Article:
For more information about this meeting, contact Nigel Higson.
|Title:||The evolution of networks|
|Seminar:||Department of Mathematics Colloquium|
|Speaker:||David Kinderlehrer, Carnegie Mellon University|
|Cellular networks are ubiquitous in nature. Most technologically useful materials arise as polycrystalline microstructures, composed of a myriad of small crystallites, the grains, separated by interfaces, the grain boundaries. The energetics and connectivity of the network of boundaries are implicated in many properties across all scales of use. The evolution of such networks, coarsening, is governed primarily by the attempt of the system to decrease interfacial energy subject to spatial constraints. The recently discovered grain boundary character distribution (GBCD) characterizes texture and its existence illustrates that the boundary network is ordered. We discuss a theory for the evolution of this statistic which bridges mesoscopic scales. It gives rise to many interesting questions and challenges: we still have much to learn about these very ancient questions.|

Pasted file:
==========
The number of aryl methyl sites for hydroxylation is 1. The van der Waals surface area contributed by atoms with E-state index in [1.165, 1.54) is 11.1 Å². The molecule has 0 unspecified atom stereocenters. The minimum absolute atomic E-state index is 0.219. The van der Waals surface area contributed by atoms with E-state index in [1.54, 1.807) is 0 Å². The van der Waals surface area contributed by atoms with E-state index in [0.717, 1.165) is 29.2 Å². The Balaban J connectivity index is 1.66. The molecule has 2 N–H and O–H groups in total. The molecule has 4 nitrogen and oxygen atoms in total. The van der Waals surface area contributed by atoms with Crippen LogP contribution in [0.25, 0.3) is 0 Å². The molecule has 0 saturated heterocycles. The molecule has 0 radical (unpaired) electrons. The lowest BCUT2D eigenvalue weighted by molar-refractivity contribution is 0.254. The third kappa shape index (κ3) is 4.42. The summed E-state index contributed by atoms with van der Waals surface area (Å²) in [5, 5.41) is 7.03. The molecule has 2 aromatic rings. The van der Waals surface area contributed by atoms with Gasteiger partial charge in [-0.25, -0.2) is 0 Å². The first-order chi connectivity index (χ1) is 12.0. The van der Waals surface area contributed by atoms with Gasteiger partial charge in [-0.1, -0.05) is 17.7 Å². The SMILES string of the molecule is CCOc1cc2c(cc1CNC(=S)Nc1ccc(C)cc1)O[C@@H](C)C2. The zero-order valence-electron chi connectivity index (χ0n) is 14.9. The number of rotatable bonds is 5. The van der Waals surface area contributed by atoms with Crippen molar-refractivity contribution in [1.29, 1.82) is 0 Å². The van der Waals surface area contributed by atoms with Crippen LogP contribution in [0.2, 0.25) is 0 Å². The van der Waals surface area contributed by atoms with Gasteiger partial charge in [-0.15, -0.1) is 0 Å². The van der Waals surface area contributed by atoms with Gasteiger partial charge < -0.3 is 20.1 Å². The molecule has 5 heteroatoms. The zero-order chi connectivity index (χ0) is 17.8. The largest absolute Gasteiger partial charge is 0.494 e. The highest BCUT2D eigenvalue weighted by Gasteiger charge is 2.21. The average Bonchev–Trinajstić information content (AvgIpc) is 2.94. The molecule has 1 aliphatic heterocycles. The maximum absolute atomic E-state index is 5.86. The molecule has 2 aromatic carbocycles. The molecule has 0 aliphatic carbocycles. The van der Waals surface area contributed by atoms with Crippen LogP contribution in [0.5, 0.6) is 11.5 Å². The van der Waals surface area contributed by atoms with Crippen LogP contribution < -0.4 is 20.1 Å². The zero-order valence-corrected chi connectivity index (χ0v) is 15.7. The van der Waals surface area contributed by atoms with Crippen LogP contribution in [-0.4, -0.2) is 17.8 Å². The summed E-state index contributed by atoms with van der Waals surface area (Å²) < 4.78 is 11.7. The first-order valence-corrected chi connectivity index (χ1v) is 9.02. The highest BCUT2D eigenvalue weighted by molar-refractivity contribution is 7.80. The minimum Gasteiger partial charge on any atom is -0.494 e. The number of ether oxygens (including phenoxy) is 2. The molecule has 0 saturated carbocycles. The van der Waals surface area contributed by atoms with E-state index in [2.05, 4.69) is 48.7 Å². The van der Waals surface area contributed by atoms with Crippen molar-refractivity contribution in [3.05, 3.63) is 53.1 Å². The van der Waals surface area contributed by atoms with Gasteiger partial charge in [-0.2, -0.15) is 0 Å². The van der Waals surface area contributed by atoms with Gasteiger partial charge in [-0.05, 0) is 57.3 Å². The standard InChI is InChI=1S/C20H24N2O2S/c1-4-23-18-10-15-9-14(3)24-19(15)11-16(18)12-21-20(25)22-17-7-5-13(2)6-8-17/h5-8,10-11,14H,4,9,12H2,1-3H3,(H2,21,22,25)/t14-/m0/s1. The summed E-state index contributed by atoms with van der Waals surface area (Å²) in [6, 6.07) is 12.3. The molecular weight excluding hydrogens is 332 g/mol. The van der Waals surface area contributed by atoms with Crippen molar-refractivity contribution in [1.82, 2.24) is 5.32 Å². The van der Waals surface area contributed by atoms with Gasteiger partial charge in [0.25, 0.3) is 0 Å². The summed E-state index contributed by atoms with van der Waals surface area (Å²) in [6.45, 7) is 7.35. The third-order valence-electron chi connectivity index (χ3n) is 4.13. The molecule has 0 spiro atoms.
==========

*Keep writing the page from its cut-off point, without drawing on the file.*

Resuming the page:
Room Reservation Information
|Date:||04 / 10 / 2014|
|Time:||03:35pm - 04:25pm|